Salt and its benefits

Sole (pronounced sol-ay) can lower blood pressure

We’re told to cut back on salt, but knowing your table variety from that made by Mother Nature can mean the difference between heart disease and health (and therefore beauty) at a cellular level.

Shannon Dunn writes. 

Ancients have long known the benefits of salt, and even more so in the concentrated elixir known as sole (pronounced sol-ay), a Celtic sea salt or Himalayan salt solution that has been known to lower blood pressure, support the body’s detoxification process, improve digestion, regulate blood sugar, act as a natural antihistamine and more.

Made by simply adding Celtic or Himalayan salt to clean water until the water can absorb no more salt, sole is gaining a modern-day appreciation among health practitioners and enthusiasts for its ability to help bring the body back into balance.

There’s good reason the body likes and needs this essential mineral, according to Dr Barbara Hendel and Peter Ferreira, authors of the widely renowned book Water and Salt, The Essence of Life. The human body, it reads, primarily consists of two elements: water and salt, with blood made from one per cent sole solution – the same concentration as found in the ocean.

Therefore, topping up our sole reserves can have a myriad of positive effects on the body and its functions.

“Salt can neutralise the acids in our bodies, but it can also cancel out harmful electromagnetic vibrations in our environment,” writes Dr Hendel. “Without potassium – which is stripped from table salt – and sodium, we could not think or act.”

Why not table salt?

Whole-and-real-food chef and bestselling author Cynthia Louise, who regularly uses homemade sole in her Bali kitchen, says choosing nature-derived salts over the common table variety is crucial for real-food preparation and to enhance health and overall vibrancy.

“Table salt is refined and highly processed, with 82 out of the 84 minerals stripped away, leaving behind only sodium and chloride that has a huge amount of caking agents in it,” she says. “Table salt is bad stuff… Since it’s processed to remove the good stuff, they then have to replace it with lots of other stuff to try and make it similar to its natural state. This doesn’t do your favourite dish or your body any good.”

Salt water sole benefits

Better digestion: Found to stimulate digestion, taking salt-water sole daily may help with food absorption and regulate elimination.

Detoxification: Minerals in Himalayan or Celtic sea salts are brimming with essential minerals that the body needs to function properly. This also includes detoxification. The antibacterial properties found in sole may also help eliminate undesirable bacteria.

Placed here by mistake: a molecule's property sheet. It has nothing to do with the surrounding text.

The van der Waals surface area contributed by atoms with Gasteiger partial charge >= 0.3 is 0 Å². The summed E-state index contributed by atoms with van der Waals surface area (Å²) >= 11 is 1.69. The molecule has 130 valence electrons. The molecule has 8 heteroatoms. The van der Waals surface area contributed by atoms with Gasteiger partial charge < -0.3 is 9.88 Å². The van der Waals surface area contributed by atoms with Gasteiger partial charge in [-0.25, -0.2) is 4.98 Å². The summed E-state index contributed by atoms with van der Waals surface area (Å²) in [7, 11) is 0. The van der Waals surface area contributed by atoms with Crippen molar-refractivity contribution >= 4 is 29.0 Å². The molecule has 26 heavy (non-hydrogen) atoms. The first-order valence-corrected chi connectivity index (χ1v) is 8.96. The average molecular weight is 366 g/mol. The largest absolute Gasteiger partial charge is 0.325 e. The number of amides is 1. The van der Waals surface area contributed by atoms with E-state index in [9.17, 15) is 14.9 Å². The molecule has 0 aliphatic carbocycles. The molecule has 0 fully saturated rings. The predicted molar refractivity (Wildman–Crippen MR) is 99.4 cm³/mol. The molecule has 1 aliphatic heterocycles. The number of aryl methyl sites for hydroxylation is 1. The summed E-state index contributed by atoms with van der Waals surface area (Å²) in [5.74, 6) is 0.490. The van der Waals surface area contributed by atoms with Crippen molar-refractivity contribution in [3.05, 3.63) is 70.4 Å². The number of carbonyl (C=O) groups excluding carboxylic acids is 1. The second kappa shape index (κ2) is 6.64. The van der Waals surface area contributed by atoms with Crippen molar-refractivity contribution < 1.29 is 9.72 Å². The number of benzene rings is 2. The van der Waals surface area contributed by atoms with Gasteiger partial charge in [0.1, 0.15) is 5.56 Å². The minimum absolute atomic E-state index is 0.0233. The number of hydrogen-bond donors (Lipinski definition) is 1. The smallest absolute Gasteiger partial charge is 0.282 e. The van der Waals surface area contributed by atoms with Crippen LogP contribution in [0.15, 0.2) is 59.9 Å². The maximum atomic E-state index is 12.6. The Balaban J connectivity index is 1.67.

Enhanced energy: With 84 minerals – from calcium and magnesium to boron and iron – found in Himalayan salt, a concentrated sole solution can help the body replenish essential minerals and provide a boost of energy.

Hydration: Adding a few teaspoons (using a non-metal spoon) to your morning drinking water enables the liquid to be absorbed at a cellular level, therefore hydrating the body more effectively. Hydrating properly first thing can give our bodies a much-needed energy boost to start the day.

Vibrant skin:
Getting enough of the right vitamins and minerals is essential for healthy skin, hair and nails. Sole’s plentiful mineral content is a big beauty helper.

Antihistamine: Thanks to sole’s balancing properties, it has been known to work as a natural antihistamine.

Cramp relief: Whether caused by pregnancy or general lack of minerals and magnesium, salt water sole is said to bring relief to those who suffer from muscle cramps.
Weight management: Thanks to its digestive and healing properties, sole may help the body digest food more effectively and therefore assist with weight loss.

Blood pressure: While often thought of as a quick route to raised blood pressure, sole made from nature’s unprocessed salt has been found to lower blood pressure in some people.

Note: As with any health advice, consult a qualified practitioner before adding any new supplements to your diet, especially if pregnant, nursing or if you have a medical condition.

Cynthia Louise’s sole recipe

What you’ll need:

  • A glass jar such as a wide-mouth mason jar or glass salad bowl
  • A plastic or non-metal lid
  • 1–2 cups Celtic sea salt
  • Filtered water (not tap water)

Fill the jar about a quarter of the way with Celtic sea salt.
Add filtered water to fill the jar, leaving about an inch at the top.
Fasten the lid and shake gently. If you are using a bowl, stir with a wooden spoon.
Leave on the counter overnight to let the salt dissolve.
The next day, if there is still some salt at the bottom of the jar, the water has absorbed its maximum amount of salt and the sole is ready to use.
If all of the salt is absorbed, add more salt (yes, more!) and continue doing so each day until some remains. This means the water is fully saturated with the salt.

Mix one teaspoon of the sole into a glass of water and consume every morning on an empty stomach. Do not use a metal utensil to measure, or touch the sole with any metal object. 


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The information presented on this website is not intended as specific medical advice and is not a substitute for professional medical treatment or diagnosis. Read our Medical Notice.